Senate Republicans are preparing to use the nuclear option to confirm Judge Neil Gorsuch to the Supreme Court in the face of calls for a filibuster by Democrats, despite President Obama once saying qualified jurists should be able to join the court despite policy differences.
Senate Minority Leader Charles Schumer has called on the Democratic caucus to deny Judge Neil Gorsuch an up-or-down vote in response to anger over the nomination from the far-left wing of the party.
“If this nominee cannot earn 60 votes — a bar met by each of President Obama’s nominees and George Bush’s last two nominees — the answer isn’t to change the rules. It’s to change the nominee,” he said on the Senate floor.
Former supporters and members of the Clinton campaign indicated the filibuster was revenge for Hillary Clinton’s defeat in the presidential election.
While it takes only a simple majority vote to confirm a Supreme Court nominee, it takes 60 votes to break a filibuster; Republicans currently hold 52 seats, while Democrats (and independents who caucus with the Democrats) hold 48 seats.
In response to the calls for a filibuster, Republicans have indicated their willingness to invoke and expand the nuclear option to push Judge Gorsuch’s nomination through the Senate.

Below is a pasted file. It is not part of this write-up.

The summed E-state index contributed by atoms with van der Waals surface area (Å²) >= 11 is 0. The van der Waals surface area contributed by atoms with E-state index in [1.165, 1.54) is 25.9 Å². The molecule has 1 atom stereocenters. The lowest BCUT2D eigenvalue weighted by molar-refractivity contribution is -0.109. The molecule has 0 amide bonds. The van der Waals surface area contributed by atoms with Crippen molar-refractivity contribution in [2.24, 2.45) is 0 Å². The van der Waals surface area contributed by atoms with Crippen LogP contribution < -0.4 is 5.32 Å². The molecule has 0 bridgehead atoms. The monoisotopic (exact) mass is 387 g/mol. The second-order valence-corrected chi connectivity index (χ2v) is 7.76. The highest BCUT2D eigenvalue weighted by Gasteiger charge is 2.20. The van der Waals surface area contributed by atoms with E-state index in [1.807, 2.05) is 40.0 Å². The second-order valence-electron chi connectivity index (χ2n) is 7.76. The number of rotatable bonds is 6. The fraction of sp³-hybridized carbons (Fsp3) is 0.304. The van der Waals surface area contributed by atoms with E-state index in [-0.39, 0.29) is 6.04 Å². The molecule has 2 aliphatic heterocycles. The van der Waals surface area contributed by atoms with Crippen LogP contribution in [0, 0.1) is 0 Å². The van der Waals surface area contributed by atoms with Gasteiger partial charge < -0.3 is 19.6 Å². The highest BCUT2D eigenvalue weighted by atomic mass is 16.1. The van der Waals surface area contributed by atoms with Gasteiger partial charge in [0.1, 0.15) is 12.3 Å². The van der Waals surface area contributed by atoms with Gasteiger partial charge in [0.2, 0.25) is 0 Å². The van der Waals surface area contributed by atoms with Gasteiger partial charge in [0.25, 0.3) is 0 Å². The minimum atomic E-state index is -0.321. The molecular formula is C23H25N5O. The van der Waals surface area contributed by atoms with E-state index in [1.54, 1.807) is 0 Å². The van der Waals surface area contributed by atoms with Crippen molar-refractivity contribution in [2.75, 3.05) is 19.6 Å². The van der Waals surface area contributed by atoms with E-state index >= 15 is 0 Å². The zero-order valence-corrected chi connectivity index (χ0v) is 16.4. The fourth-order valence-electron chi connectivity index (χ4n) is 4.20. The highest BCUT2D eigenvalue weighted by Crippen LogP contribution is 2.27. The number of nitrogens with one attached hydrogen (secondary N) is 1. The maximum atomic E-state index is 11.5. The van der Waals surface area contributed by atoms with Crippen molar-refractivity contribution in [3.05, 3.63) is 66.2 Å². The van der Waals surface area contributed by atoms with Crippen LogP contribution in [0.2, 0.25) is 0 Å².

The nuclear option, implemented by Senate Democrats under former Majority Leader Harry Reid in 2013 in response to efforts by Republicans to filibuster President Obama’s judicial nominees, lowered the threshold to break a filibuster of all Executive Branch appointees from 60 to 51 votes.
The Democrats currently expressing support for a filibuster ignore statements made by former President Obama at a press conference on February 16, 2016, when he said qualified jurists should be allowed to serve on the Supreme Court despite policy differences.
“I think that, historically, if you look at it, regardless of what votes particular senators have taken, there’s been a basic consensus, a basic understanding, that the Supreme Court is different,” he said. “And each caucus may decide who’s going to vote where and what but that basically you let the vote come up, and you make sure that a well-qualified candidate is able to join the bench, even if you don’t particularly agree with them.”
The following day, White House Press Secretary Josh Earnest noted President Obama’s regret for filibustering Alito, who was ultimately confirmed by the Senate on a 58-42 vote.
“As the president alluded to yesterday, he regrets the vote that he made, because, frankly, as we’ve discussed, Democrats should have been in the position where they were making a public case,” Earnest said. “That’s what Democrats should have done. And they shouldn’t have looked for a way to just throw sand in the gears of the process.”
There has never been a successful filibuster of a Supreme Court nominee. The Senate successfully filibustered President Lyndon Johnson’s nomination of Associate Judge Abe Fortas to serve as Chief Justice in 1968, but he was already a member of the court at the time.